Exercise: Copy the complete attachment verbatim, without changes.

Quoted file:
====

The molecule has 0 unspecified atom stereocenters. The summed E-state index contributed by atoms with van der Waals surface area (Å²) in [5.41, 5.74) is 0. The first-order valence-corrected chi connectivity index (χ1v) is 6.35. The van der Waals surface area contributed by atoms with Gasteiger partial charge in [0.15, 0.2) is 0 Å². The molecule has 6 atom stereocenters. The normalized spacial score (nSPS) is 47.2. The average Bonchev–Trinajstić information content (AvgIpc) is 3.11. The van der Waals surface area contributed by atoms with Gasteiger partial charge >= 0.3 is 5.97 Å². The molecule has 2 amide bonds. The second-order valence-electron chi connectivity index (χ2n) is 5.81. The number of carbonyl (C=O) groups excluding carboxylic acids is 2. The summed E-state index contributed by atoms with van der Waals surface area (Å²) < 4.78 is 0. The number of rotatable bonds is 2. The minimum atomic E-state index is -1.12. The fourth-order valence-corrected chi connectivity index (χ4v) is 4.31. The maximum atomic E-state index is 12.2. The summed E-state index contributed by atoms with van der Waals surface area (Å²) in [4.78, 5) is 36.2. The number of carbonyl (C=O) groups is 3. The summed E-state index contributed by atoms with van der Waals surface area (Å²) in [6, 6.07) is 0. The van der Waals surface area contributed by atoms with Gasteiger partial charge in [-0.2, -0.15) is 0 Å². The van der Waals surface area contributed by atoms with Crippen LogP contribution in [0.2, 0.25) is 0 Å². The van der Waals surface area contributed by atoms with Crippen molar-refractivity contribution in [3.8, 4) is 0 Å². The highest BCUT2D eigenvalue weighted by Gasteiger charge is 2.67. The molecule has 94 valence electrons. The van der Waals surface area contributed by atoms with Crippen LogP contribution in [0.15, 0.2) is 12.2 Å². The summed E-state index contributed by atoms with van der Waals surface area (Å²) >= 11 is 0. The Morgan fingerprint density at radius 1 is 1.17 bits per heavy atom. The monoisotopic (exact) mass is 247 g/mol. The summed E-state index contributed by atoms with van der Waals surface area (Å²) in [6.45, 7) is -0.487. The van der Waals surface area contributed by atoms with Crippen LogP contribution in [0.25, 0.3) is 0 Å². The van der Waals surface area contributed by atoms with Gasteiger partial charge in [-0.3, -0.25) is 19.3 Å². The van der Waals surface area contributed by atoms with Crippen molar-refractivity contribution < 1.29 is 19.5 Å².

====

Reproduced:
The molecule has 0 unspecified atom stereocenters. The summed E-state index contributed by atoms with van der Waals surface area (Å²) in [5.41, 5.74) is 0. The first-order valence-corrected chi connectivity index (χ1v) is 6.35. The van der Waals surface area contributed by atoms with Gasteiger partial charge in [0.15, 0.2) is 0 Å². The molecule has 6 atom stereocenters. The normalized spacial score (nSPS) is 47.2. The average Bonchev–Trinajstić information content (AvgIpc) is 3.11. The van der Waals surface area contributed by atoms with Gasteiger partial charge >= 0.3 is 5.97 Å². The molecule has 2 amide bonds. The second-order valence-electron chi connectivity index (χ2n) is 5.81. The number of carbonyl (C=O) groups excluding carboxylic acids is 2. The summed E-state index contributed by atoms with van der Waals surface area (Å²) < 4.78 is 0. The number of rotatable bonds is 2. The minimum atomic E-state index is -1.12. The fourth-order valence-corrected chi connectivity index (χ4v) is 4.31. The maximum atomic E-state index is 12.2. The summed E-state index contributed by atoms with van der Waals surface area (Å²) in [4.78, 5) is 36.2. The number of carbonyl (C=O) groups is 3. The summed E-state index contributed by atoms with van der Waals surface area (Å²) in [6, 6.07) is 0. The van der Waals surface area contributed by atoms with Gasteiger partial charge in [-0.2, -0.15) is 0 Å². The van der Waals surface area contributed by atoms with Crippen LogP contribution in [0.2, 0.25) is 0 Å². The van der Waals surface area contributed by atoms with Crippen molar-refractivity contribution in [3.8, 4) is 0 Å². The highest BCUT2D eigenvalue weighted by Gasteiger charge is 2.67. The molecule has 94 valence electrons. The van der Waals surface area contributed by atoms with Crippen LogP contribution in [0.15, 0.2) is 12.2 Å². The summed E-state index contributed by atoms with van der Waals surface area (Å²) >= 11 is 0. The Morgan fingerprint density at radius 1 is 1.17 bits per heavy atom. The monoisotopic (exact) mass is 247 g/mol. The summed E-state index contributed by atoms with van der Waals surface area (Å²) in [6.45, 7) is -0.487. The van der Waals surface area contributed by atoms with Crippen LogP contribution in [0.25, 0.3) is 0 Å². The van der Waals surface area contributed by atoms with Gasteiger partial charge in [-0.3, -0.25) is 19.3 Å². The van der Waals surface area contributed by atoms with Crippen molar-refractivity contribution < 1.29 is 19.5 Å².